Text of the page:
Phonons have long been considered to possess negligible magnetic moments. However, recent research conducted by scientists at Nanjing University and the Chinese Academy of Sciences has challenged this notion. In their study, featured in Nature Physics, the researchers investigated the phonon magnetic moments of Fe2Mo3O8, a polar antiferromagnet, and uncovered giant phonon magnetic moments enhanced by spin fluctuations in this material. This groundbreaking discovery opens up new possibilities for understanding the interplay between magnetism and phonons, as well as the potential for phononic control of magnetic dynamics and spin information devices.
The researchers were inspired by recent findings of large phonon magnetic moments in non-magnetic topological systems. They wanted to explore the magnetic properties of phonons in a spin-ordered system and determine the role of many-body correlations and fluctuations in the formation of these moments. Fe2Mo3O8 was chosen as the material of interest due to its strong spin-lattice coupling and remarkable thermal Hall coefficient.
To investigate the phononic nature of Fe2Mo3O8, the researchers employed two key techniques: magneto-Raman spectroscopy and inelastic neutron scattering. These techniques allowed them to identify a pair of low-lying excitations at 42 cm-1 in Fe2Mo3O8 single crystals and determine the phonon magnetic moments of these modes through the phonon Zeeman effect. The phonon magnetic moments were measured by analyzing the phonon frequency shift under magnetic fields in polarization-resolved Raman spectroscopy.
The most striking finding of the study was the discovery of a sixfold enhancement of the phonon magnetic moment near the boundaries between the antiferromagnetic and paramagnetic phases in Fe2Mo3O8. This represents a 600% ferrimagnetic fluctuation enhancement of the phonon magnetic moment, surpassing the magnetic moment of an electron or a magnon mode. Furthermore, this enhancement has the potential to diverge with the magnetic susceptibility, opening up exciting possibilities for further exploration.
The study was a collaborative effort between Prof. Yuan Wan’s team at the Chinese Academy of Sciences and Prof. Jinsheng Wen’s lab at Nanjing University. Prof. Wan’s group conducted a symmetry analysis to develop a minimal model that captured the essential physics underlying the experiment. Prof. Wen’s team synthesized the Fe2Mo3O8 samples and performed the neutron measurements, which provided crucial insights into the phonon magnetic moments.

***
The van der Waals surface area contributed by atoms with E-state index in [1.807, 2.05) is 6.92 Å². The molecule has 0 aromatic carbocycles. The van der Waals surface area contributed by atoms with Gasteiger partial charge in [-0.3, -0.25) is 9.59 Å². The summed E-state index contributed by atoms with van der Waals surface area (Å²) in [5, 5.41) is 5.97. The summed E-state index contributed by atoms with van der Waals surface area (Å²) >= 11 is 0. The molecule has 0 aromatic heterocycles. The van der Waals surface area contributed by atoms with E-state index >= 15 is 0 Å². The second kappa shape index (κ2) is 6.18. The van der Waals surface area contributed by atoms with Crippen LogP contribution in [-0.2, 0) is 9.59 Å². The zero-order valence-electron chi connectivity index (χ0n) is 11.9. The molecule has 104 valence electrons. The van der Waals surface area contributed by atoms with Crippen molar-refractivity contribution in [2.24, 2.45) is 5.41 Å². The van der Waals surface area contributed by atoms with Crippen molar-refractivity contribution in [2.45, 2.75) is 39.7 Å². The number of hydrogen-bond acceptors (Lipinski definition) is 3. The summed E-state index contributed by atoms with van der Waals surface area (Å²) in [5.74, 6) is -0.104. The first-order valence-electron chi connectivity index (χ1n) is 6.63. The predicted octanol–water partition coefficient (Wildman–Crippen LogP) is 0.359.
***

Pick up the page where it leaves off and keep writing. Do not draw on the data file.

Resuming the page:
The discovery of giant phonon magnetic moments in Fe2Mo3O8 opens up new avenues for research into the interplay between magnetism and phonons. The researchers are particularly interested in exploring the non-equilibrium regime and investigating phenomena such as chiral phonons-driven magnetic dynamics and transient ferromagnetism. These future studies, along with the theoretical microscopic model summarizing the observations from this work, have the potential to yield novel insights and pave the way for exciting discoveries in the field of phononic control of magnetism.
The investigation of the phonon magnetic moments in Fe2Mo3O8 has defied the conventional understanding of these quasi-particles and revealed their significant magnetic properties. The discoveries made by the researchers at Nanjing University and the Chinese Academy of Sciences have not only provided valuable insights into the interplay between magnetism and phonons but also opened up new possibilities for phononic control of magnetic dynamics and spin information devices. As further research unfolds, the implications of this work could have far-reaching impacts on various scientific disciplines, ranging from materials science to quantum technologies.